Monitored Alarms

The other main type of personal alarm on the market is a monitored alarm, which connects to a 24/7 emergency response centre. If help is required, the user presses the button on the device and a trained professional answers the call within a few minutes.

The main advantages of a full-response alarm service are: fast response time, which is crucial during an emergency; two-way communication with the response centre; response centres can quickly assess the seriousness of the situation to determine whether relatives or emergency services need to be contacted, and can share the emergency information and wearer’s medical history with Triple Zero, who can then prioritise the call.

How does it work?

Most monitored personal alarm companies only offer a service that works in the home and garden, but in the past couple of years, several makers have introduced mobile and watch alarms. These allow the wearer to go about their daily activities and even operate while they’re on holiday (within Australia).

Not all monitored alarm systems require the wearer to have a phone line. At MePACS, for example, its alarms work independently of the NBN and local telephone lines, as they run off the mobile phone network. This means that the wearer doesn’t need to be connected to the NBN or have a phone line. If the wearer feels unwell, falls or has any sort of medical emergency, they press the button on the device. An alert is then sent to a response service through a base unit or mobile alarm via the mobile network. The response centre will answer the call and speak with the person to assess what type of help is needed. The operator can speak to the wearer with the voice-to-voice feature of the alarm unit. This is an important feature for an older person when they can’t get to a phone.

What are the key features?

Like their auto-dial counterparts, monitored alarms are quick and simple to activate – usually by the press of a button. They have two-way communication with the response team, whereby the caller and the emergency response operator can speak easily through the device. The response team is specifically trained to understand emergency situations, meaning they can accurately assess the situation and work out what help is needed.
Most mobile alarms have a GPS locator to identify where the wearer is located, which is an essential feature in an emergency. Most are also relatively lightweight and can be worn as a pendant around the wearer’s neck, or on a belt clip, to ensure easy access in an emergency situation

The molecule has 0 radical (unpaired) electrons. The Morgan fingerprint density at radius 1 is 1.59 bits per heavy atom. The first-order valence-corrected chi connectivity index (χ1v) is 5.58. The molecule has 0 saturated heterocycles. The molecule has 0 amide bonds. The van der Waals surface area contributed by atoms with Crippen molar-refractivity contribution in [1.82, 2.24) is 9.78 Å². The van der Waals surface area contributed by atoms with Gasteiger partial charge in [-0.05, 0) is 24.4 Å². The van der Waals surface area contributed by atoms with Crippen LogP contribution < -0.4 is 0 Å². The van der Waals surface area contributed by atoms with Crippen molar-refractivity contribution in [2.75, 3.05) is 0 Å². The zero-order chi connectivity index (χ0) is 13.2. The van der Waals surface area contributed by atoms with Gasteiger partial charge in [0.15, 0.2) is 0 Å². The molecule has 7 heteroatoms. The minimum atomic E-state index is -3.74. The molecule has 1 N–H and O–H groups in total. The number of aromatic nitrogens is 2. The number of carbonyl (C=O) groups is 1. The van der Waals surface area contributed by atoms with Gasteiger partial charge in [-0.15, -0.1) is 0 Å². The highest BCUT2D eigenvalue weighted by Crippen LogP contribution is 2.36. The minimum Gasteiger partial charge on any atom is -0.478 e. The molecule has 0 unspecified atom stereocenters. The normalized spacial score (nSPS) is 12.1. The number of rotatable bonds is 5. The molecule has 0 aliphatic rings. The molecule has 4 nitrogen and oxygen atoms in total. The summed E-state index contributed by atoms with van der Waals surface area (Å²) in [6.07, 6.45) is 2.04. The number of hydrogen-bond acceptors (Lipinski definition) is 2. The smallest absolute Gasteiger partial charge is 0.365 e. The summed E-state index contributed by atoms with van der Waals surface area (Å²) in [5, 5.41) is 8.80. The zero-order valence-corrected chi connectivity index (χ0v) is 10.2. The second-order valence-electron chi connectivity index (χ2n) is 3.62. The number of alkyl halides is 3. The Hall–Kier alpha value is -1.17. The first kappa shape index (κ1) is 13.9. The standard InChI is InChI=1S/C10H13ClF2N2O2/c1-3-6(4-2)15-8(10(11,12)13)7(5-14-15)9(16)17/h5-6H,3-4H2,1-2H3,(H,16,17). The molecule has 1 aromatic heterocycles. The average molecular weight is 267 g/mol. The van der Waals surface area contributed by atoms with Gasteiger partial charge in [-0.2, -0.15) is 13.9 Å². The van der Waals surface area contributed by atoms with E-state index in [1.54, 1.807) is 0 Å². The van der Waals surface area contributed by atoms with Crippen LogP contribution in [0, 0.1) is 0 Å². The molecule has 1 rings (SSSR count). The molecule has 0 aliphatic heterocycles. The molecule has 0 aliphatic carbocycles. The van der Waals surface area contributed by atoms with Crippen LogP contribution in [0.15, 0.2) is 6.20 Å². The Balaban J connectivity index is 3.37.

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Comments
  1. I am a single female aged pensioner who is receiving domestic assistance.
    I have been advised to obtain a personal home alarm for falls etc in my home.
    I have been given a code no. and have spoken to my provider and contacted myagedcare but am not receiving much advise other than to keep trying. I have attempted to ring the mobile number that I was given but am not getting any answers.

    1. Hi Judith, so sorry to hear that. Please Call Carers Gateway on 1800 422 737. They will be able to organise help and assist you.

  2. i am elderly I have breast cancer not being treated but monitored. My enquiry is would I be able to wear around my neck this latest alarm

    1. Hi Ellen, please check with your health advisor whether this alarm is suitable for you as we’re unable to advise on medical matters. All the very best, Lucy

  3. Hi, I live alone and have an emergency pendant. The only contact is the ambulance service, as I have no family in this country and friends are all too old to assist. It has to be charged regularly, so what happens if there is a power-cut? Does the pendant count as an emergency medical device with the electricity company? Thank you , Heather

    1. Hi Heather, I would suggest getting in touch with the company you bought the emergency pendant from, as they’ll be best placed to answer your questions.